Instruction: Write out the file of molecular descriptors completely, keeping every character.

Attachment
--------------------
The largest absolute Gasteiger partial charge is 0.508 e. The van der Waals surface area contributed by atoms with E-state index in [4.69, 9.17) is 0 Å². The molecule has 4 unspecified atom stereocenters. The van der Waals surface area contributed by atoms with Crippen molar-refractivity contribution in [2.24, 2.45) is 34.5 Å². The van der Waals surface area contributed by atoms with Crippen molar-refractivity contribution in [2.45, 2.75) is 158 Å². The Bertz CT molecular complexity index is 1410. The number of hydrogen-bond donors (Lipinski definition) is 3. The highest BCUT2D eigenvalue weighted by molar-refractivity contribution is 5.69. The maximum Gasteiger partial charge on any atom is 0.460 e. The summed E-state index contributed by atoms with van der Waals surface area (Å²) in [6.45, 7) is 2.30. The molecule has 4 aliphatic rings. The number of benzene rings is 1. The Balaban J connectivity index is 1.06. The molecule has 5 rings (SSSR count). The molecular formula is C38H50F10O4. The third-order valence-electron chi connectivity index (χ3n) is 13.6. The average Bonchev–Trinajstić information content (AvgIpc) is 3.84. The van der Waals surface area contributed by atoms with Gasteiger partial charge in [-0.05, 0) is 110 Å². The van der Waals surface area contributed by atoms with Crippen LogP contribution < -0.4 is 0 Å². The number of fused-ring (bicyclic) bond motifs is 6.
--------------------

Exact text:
The largest absolute Gasteiger partial charge is 0.508 e. The van der Waals surface area contributed by atoms with E-state index in [4.69, 9.17) is 0 Å². The molecule has 4 unspecified atom stereocenters. The van der Waals surface area contributed by atoms with Crippen molar-refractivity contribution in [2.24, 2.45) is 34.5 Å². The van der Waals surface area contributed by atoms with Crippen molar-refractivity contribution in [2.45, 2.75) is 158 Å². The Bertz CT molecular complexity index is 1410. The number of hydrogen-bond donors (Lipinski definition) is 3. The highest BCUT2D eigenvalue weighted by molar-refractivity contribution is 5.69. The maximum Gasteiger partial charge on any atom is 0.460 e. The summed E-state index contributed by atoms with van der Waals surface area (Å²) in [6.45, 7) is 2.30. The molecule has 4 aliphatic rings. The number of benzene rings is 1. The Balaban J connectivity index is 1.06. The molecule has 5 rings (SSSR count). The molecular formula is C38H50F10O4. The third-order valence-electron chi connectivity index (χ3n) is 13.6. The average Bonchev–Trinajstić information content (AvgIpc) is 3.84. The van der Waals surface area contributed by atoms with Gasteiger partial charge in [-0.05, 0) is 110 Å². The van der Waals surface area contributed by atoms with Crippen LogP contribution < -0.4 is 0 Å². The number of fused-ring (bicyclic) bond motifs is 6.